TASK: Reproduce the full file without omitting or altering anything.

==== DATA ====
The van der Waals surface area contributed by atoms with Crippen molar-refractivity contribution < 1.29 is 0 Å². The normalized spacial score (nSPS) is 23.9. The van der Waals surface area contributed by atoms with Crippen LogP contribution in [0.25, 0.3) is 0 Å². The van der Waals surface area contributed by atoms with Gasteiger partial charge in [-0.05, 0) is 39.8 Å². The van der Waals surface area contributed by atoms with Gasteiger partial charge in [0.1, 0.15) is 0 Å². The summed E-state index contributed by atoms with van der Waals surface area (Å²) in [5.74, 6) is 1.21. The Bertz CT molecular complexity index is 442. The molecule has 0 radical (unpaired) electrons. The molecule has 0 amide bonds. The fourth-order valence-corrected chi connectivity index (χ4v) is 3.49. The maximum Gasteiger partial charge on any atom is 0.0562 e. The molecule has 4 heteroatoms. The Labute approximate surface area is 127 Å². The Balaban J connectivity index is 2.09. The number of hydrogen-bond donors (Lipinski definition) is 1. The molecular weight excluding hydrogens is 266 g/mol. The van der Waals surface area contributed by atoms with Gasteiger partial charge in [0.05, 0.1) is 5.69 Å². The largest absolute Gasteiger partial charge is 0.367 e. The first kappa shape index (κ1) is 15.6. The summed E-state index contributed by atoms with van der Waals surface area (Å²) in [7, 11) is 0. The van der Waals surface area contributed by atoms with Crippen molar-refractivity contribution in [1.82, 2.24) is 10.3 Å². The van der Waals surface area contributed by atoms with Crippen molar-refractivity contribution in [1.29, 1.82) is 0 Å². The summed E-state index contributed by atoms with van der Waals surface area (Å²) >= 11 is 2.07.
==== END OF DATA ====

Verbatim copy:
The van der Waals surface area contributed by atoms with Crippen molar-refractivity contribution < 1.29 is 0 Å². The normalized spacial score (nSPS) is 23.9. The van der Waals surface area contributed by atoms with Crippen LogP contribution in [0.25, 0.3) is 0 Å². The van der Waals surface area contributed by atoms with Gasteiger partial charge in [-0.05, 0) is 39.8 Å². The van der Waals surface area contributed by atoms with Gasteiger partial charge in [0.1, 0.15) is 0 Å². The summed E-state index contributed by atoms with van der Waals surface area (Å²) in [5.74, 6) is 1.21. The Bertz CT molecular complexity index is 442. The molecule has 0 radical (unpaired) electrons. The molecule has 0 amide bonds. The fourth-order valence-corrected chi connectivity index (χ4v) is 3.49. The maximum Gasteiger partial charge on any atom is 0.0562 e. The molecule has 4 heteroatoms. The Labute approximate surface area is 127 Å². The Balaban J connectivity index is 2.09. The number of hydrogen-bond donors (Lipinski definition) is 1. The molecular weight excluding hydrogens is 266 g/mol. The van der Waals surface area contributed by atoms with Gasteiger partial charge in [0.05, 0.1) is 5.69 Å². The largest absolute Gasteiger partial charge is 0.367 e. The first kappa shape index (κ1) is 15.6. The summed E-state index contributed by atoms with van der Waals surface area (Å²) in [7, 11) is 0. The van der Waals surface area contributed by atoms with Crippen molar-refractivity contribution in [1.82, 2.24) is 10.3 Å². The van der Waals surface area contributed by atoms with Crippen molar-refractivity contribution in [1.29, 1.82) is 0 Å². The summed E-state index contributed by atoms with van der Waals surface area (Å²) >= 11 is 2.07.